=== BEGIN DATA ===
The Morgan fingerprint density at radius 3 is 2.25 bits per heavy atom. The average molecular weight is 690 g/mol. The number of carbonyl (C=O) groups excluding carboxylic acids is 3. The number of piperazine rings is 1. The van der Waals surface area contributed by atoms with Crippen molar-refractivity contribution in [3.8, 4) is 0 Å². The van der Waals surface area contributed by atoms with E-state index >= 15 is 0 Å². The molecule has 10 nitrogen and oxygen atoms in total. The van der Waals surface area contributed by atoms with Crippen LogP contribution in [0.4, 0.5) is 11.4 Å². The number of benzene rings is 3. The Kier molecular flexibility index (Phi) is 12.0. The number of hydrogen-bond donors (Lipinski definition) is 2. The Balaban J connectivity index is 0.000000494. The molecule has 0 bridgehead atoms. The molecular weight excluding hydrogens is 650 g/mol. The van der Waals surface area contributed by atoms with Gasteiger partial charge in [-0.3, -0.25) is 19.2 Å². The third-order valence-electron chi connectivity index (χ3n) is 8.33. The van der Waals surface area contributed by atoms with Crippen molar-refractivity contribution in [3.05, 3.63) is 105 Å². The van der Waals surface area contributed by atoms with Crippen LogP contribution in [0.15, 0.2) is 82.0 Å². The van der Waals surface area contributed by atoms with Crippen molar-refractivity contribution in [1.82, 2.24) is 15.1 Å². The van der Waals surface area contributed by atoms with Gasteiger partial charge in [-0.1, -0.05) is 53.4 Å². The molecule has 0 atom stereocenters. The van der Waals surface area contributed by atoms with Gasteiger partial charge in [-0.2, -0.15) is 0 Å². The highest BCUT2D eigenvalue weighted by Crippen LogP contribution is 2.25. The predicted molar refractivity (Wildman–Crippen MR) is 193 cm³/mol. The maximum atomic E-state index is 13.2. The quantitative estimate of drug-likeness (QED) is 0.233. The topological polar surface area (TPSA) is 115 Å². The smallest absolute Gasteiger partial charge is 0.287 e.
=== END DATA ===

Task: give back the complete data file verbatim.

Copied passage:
The Morgan fingerprint density at radius 3 is 2.25 bits per heavy atom. The average molecular weight is 690 g/mol. The number of carbonyl (C=O) groups excluding carboxylic acids is 3. The number of piperazine rings is 1. The van der Waals surface area contributed by atoms with Crippen molar-refractivity contribution in [3.8, 4) is 0 Å². The van der Waals surface area contributed by atoms with E-state index >= 15 is 0 Å². The molecule has 10 nitrogen and oxygen atoms in total. The van der Waals surface area contributed by atoms with Crippen LogP contribution in [0.4, 0.5) is 11.4 Å². The number of benzene rings is 3. The Kier molecular flexibility index (Phi) is 12.0. The number of hydrogen-bond donors (Lipinski definition) is 2. The Balaban J connectivity index is 0.000000494. The molecule has 0 bridgehead atoms. The molecular weight excluding hydrogens is 650 g/mol. The van der Waals surface area contributed by atoms with Gasteiger partial charge in [-0.3, -0.25) is 19.2 Å². The third-order valence-electron chi connectivity index (χ3n) is 8.33. The van der Waals surface area contributed by atoms with Crippen molar-refractivity contribution in [3.05, 3.63) is 105 Å². The van der Waals surface area contributed by atoms with Crippen LogP contribution in [0.15, 0.2) is 82.0 Å². The van der Waals surface area contributed by atoms with Crippen molar-refractivity contribution in [1.82, 2.24) is 15.1 Å². The van der Waals surface area contributed by atoms with Gasteiger partial charge in [-0.1, -0.05) is 53.4 Å². The molecule has 0 atom stereocenters. The van der Waals surface area contributed by atoms with Gasteiger partial charge in [-0.2, -0.15) is 0 Å². The highest BCUT2D eigenvalue weighted by Crippen LogP contribution is 2.25. The predicted molar refractivity (Wildman–Crippen MR) is 193 cm³/mol. The maximum atomic E-state index is 13.2. The quantitative estimate of drug-likeness (QED) is 0.233. The topological polar surface area (TPSA) is 115 Å². The smallest absolute Gasteiger partial charge is 0.287 e.